“Since that time, we have been able to provide the items they requested as well as support students during the COVID-19 outbreak with food to take home while they moved to remote learning in 2020 and the spring of 2021,” said Renée.

“However, the school’s isolation makes the prospect of consolidation doubtful. The high desert region is arid, but it is not without rain. When the rains come, transportation in some areas comes to a virtual standstill. The mud is deep and thick, and many of the roads are in bad shape. Therefore, the school is quite essential for the few families that send their children there and our sponsors help these students more than they can imagine.”

Meeting Veronica and Jeannette

“Our volunteer co-coordinators at Lake Valley are Veronica and Jeanette. Both work in the school dormitory, as many of the children live on the outskirts of the districts, and the roads are sometimes too bad for a daily commute. The children stay in the dorm until Friday afternoon, and they return to the dorm on Sunday afternoon, except during summer, winter breaks and holidays. The ladies are a great and supportive team, and it’s obvious they’re devoted to every child,” said Renée.

Our co-volunteer coordinators, Jeanette and Veronica

“During my last visit to the school in 2019, we began our tour outside the main office when several boys ran up to show Veronica and Jeanette their team’s sports trophies. Of the 36 students from the area who competed in the track event, five were from Lake Valley. Jeanette and Veronica introduced me to George and Douglas* who live with their parents and one sister. Their mom works as a clerical assistant, and their father has erratic work as a laborer. His pay is good when he can find work, but he goes for long periods without. Their combined pay is below poverty level.”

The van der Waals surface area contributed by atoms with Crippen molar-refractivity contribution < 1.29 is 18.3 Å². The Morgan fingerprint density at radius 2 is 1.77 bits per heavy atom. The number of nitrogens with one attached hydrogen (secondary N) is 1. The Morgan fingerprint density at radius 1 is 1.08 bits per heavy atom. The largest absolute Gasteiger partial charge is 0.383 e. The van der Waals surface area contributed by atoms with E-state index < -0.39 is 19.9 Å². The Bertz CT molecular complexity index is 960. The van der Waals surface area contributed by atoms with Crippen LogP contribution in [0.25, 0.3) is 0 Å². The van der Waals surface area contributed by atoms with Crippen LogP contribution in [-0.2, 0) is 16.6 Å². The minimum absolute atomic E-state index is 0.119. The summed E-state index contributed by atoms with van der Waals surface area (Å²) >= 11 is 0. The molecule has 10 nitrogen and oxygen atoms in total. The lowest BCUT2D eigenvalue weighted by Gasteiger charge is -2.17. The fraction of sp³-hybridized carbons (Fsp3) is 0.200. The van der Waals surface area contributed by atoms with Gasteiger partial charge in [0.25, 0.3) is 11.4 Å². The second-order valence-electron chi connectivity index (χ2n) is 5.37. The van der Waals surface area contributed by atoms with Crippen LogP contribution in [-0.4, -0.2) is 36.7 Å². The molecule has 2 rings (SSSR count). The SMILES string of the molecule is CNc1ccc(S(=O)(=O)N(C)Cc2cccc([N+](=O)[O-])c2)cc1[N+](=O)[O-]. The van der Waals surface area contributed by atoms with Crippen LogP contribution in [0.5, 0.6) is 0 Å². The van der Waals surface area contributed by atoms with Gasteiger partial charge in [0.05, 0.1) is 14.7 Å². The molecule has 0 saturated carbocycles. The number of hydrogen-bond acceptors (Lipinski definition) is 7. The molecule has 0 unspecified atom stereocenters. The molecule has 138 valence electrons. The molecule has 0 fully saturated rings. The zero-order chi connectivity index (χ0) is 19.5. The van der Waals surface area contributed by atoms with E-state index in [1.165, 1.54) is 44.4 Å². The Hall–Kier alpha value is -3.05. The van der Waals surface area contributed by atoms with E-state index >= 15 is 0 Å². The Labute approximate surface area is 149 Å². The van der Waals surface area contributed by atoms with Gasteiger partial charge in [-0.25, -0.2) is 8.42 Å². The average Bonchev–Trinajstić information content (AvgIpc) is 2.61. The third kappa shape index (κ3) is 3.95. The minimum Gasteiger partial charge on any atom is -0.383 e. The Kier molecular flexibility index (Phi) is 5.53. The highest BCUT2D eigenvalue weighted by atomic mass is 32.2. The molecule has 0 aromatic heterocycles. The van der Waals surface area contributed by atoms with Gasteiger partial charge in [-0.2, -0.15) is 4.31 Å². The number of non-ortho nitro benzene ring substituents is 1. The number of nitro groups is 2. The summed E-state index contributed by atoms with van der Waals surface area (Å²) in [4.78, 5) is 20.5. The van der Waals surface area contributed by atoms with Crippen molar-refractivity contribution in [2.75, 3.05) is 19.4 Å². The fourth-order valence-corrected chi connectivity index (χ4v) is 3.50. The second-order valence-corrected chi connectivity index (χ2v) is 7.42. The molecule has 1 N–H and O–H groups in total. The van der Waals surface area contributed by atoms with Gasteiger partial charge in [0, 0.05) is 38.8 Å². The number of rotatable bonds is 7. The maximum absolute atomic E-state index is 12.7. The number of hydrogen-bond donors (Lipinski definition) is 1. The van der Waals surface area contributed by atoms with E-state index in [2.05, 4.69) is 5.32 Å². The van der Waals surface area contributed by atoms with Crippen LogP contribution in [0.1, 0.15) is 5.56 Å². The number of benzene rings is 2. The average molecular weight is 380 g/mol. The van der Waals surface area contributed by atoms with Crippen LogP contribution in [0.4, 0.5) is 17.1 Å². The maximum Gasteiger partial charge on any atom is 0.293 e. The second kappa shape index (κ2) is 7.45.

“This is the situation for most of our sponsored kids at Lake Valley. Work is inconsistent, and daily commutes are grueling,” said Renée.

Supporting special needs and beyond

“After meeting the children, we then went on to the dorm and discussed our program. The ladies do all of their shopping at the Walmart in Farmington because they feel the funds stretch farthest when they drive further to get less expensive items. During my visit, they requested Hope In Action Funding for eyeglasses for two of the students who have vision issues due to their albinism. Veronica and Jeanette also requested to be considered if any funds become available for their playground, books in the dorm, tablets for the dorm, arts and crafts supplies for the dorm, and seeds and soil for the school greenhouse.”

“Since that time, we have been able to provide the items they requested as well as support students during the COVID-19 outbreak with food to take home while they moved to remote learning in 2020 and the spring of 2021,” said Renée.

*Names changed to protect the children.

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How do I sponsor a child in the united states?

You can sponsor a child in the United States in one of three ways: call our office at 1-800-538-5381 and speak with one of our staff members; email us at sponsorship@children-inc.org; or go online to our sponsorship portal, create an account, and search for a child in United States that is available for sponsorship.

SPONSOR A CHILD

 

Keeping Kids Active at Mariano Lake

The remote town of Crown Point is located in northwestern New Mexico, near the Arizona border and the vast Navajo Indian Reservation. Many of the American Indian families in this area generate income by making and selling jewelry and pottery. A few families maintain small herds of livestock. Unemployment is high, and many parents rely upon public assistance as their only means to afford the cost of feeding and clothing their children.

Because of the remoteness of the area in which the school sits, Mariano Lake has a dormitory for students to board during the week and return home on weekends and during holidays.